Happy New Year from OpenCity Projects! To celebrate we are reviewing the best stories and ideas in public space from cities around the world in 2014. This year we saw in incredible number of protests in public spaces, the rise of walkable cities around the world and cities that transformed in 2014.
For 10 years, the Festival of Lights turns Berlin into a world full of light in October. International artists present many glowing light projections, 3D video mappings and light installations and thus transport their messages, themes and content. Continue reading
When you look at the above photo, do you see a vision of a future that is naiively utopian or one that is prescient and compelling? Your answer probably depends on how often you crane your neck and gaze skyward. Continue reading
Here’s our weekly review rounding up the best stories and ideas in public space from cities around the world. This week we bring you shared streets in Chicago, an in depth look at the public spaces of Ireland and architecture-inspired Halloween costumes..because, why not.
James Corner Fields Operations transformed a former parking lot into a 6.2-acre park. Tongva Park in Santa Monica California officially opened in 2013 and features an amphitheatre, playground, garden, picnic areas, restrooms and an overlook that provides a view of the Pacific Ocean and the nearby pier. Continue reading
Alexander Calder’s “Flamingo” is located at the juncture of the three buildings that make up the Chicago Federal Plaza designed by Mies van der Rohe. The sculpture’s vivid color and sinuous form contrast dramatically with the angular steel and glass surroundings.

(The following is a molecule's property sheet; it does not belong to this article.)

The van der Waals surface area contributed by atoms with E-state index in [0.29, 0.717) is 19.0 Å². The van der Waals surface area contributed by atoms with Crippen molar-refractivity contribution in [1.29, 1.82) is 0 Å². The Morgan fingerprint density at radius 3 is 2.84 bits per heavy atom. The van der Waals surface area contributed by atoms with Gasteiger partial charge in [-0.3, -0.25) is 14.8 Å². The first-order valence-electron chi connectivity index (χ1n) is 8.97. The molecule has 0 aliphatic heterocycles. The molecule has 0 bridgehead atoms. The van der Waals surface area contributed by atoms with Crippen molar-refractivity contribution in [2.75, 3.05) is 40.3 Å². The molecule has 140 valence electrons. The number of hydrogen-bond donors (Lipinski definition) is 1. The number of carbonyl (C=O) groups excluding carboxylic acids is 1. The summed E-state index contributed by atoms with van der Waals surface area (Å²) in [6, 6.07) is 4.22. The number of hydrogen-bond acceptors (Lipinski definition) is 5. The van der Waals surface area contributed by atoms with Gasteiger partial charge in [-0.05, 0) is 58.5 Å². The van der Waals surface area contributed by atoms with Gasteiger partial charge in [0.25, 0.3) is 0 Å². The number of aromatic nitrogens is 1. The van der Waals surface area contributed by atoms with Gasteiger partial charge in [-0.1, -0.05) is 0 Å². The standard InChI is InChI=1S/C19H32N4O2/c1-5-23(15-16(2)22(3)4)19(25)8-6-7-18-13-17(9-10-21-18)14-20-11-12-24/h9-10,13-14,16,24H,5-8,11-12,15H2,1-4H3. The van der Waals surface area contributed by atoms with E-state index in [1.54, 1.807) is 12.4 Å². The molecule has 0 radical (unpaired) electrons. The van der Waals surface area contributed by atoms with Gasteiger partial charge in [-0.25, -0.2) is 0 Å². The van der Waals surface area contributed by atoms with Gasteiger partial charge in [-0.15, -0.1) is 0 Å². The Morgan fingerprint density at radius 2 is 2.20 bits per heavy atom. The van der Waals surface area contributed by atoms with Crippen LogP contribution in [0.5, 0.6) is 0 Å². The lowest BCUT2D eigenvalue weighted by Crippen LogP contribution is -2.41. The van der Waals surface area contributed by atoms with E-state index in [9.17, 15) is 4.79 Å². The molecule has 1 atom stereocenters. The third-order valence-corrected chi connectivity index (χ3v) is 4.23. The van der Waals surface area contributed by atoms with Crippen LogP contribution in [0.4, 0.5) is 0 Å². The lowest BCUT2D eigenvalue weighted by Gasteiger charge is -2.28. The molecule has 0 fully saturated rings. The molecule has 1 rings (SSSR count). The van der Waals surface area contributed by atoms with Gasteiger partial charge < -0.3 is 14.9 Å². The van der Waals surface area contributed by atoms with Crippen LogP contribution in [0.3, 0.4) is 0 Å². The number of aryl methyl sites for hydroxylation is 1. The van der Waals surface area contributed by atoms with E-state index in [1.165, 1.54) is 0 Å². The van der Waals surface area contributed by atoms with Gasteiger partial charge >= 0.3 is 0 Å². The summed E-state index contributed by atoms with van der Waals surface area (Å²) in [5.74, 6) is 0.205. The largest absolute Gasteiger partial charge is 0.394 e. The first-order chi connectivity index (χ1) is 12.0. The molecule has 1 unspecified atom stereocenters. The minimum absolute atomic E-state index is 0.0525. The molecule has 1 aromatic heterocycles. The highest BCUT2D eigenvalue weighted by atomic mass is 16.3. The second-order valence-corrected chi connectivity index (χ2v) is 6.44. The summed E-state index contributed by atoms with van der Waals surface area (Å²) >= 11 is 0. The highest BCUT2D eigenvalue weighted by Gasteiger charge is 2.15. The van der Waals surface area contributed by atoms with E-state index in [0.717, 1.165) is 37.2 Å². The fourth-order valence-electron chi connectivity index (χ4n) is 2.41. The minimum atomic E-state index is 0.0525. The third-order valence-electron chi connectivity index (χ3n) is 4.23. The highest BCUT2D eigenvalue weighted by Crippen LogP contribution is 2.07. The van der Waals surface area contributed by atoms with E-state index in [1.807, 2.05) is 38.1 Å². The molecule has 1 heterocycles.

Here’s our weekly review rounding up the best stories and ideas in public space from cities around the world. This week we bring you shipping container parklets in Montreal, the rise of cycling infrastructure around the world and parks to crush on. Continue reading
Here’s our weekly review rounding up the best stories and ideas in public space from cities around the world. This week we bring you the leading design cities in America, playing in the streets and re-imagining the humble farmer’s market. Continue reading
Toronto got hacked on June 7th, but it was its public spaces that were affected, not its computers. The code of a city is written in its rules, regulations, bylaws, prohibitions, and the cans and cannot-dos of our streets, parks, and sidewalks. Pedestrians belong on the sidewalk, cars on the road. This area reserved for dogs. Don’t walk on the grass. We experience the city and our public spaces passively most of the time, letting the code dictate our behaviour. But what happens when you become an active participant and change the rules? What if you insert new code?